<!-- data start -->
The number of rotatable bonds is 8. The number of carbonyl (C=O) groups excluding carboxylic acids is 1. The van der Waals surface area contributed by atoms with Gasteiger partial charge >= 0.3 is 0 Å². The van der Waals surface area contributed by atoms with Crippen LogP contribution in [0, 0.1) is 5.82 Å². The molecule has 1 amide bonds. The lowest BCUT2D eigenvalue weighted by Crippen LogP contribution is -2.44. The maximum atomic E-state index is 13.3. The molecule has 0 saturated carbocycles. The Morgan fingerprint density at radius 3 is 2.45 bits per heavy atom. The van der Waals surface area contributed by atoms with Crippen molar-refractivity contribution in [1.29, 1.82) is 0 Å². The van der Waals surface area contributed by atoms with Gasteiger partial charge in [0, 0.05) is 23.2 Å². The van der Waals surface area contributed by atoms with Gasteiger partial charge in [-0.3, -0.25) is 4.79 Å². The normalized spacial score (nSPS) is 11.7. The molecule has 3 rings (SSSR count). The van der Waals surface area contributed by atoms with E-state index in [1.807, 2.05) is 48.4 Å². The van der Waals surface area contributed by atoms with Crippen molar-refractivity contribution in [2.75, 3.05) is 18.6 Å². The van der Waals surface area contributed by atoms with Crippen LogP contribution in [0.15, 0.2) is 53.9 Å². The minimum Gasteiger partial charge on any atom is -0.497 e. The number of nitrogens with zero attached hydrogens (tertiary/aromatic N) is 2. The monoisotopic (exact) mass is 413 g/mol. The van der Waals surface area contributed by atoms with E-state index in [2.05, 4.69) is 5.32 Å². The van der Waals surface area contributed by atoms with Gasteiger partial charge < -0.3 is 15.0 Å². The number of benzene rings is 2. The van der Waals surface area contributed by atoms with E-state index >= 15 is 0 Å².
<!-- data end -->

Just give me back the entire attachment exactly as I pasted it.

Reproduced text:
The number of rotatable bonds is 8. The number of carbonyl (C=O) groups excluding carboxylic acids is 1. The van der Waals surface area contributed by atoms with Gasteiger partial charge >= 0.3 is 0 Å². The van der Waals surface area contributed by atoms with Crippen LogP contribution in [0, 0.1) is 5.82 Å². The molecule has 1 amide bonds. The lowest BCUT2D eigenvalue weighted by Crippen LogP contribution is -2.44. The maximum atomic E-state index is 13.3. The molecule has 0 saturated carbocycles. The Morgan fingerprint density at radius 3 is 2.45 bits per heavy atom. The van der Waals surface area contributed by atoms with Crippen molar-refractivity contribution in [1.29, 1.82) is 0 Å². The van der Waals surface area contributed by atoms with Gasteiger partial charge in [0, 0.05) is 23.2 Å². The van der Waals surface area contributed by atoms with Gasteiger partial charge in [-0.3, -0.25) is 4.79 Å². The normalized spacial score (nSPS) is 11.7. The molecule has 3 rings (SSSR count). The van der Waals surface area contributed by atoms with E-state index in [1.807, 2.05) is 48.4 Å². The van der Waals surface area contributed by atoms with Crippen molar-refractivity contribution in [2.75, 3.05) is 18.6 Å². The van der Waals surface area contributed by atoms with Crippen LogP contribution in [0.15, 0.2) is 53.9 Å². The minimum Gasteiger partial charge on any atom is -0.497 e. The number of nitrogens with zero attached hydrogens (tertiary/aromatic N) is 2. The monoisotopic (exact) mass is 413 g/mol. The van der Waals surface area contributed by atoms with E-state index in [2.05, 4.69) is 5.32 Å². The van der Waals surface area contributed by atoms with Gasteiger partial charge < -0.3 is 15.0 Å². The number of benzene rings is 2. The van der Waals surface area contributed by atoms with E-state index >= 15 is 0 Å².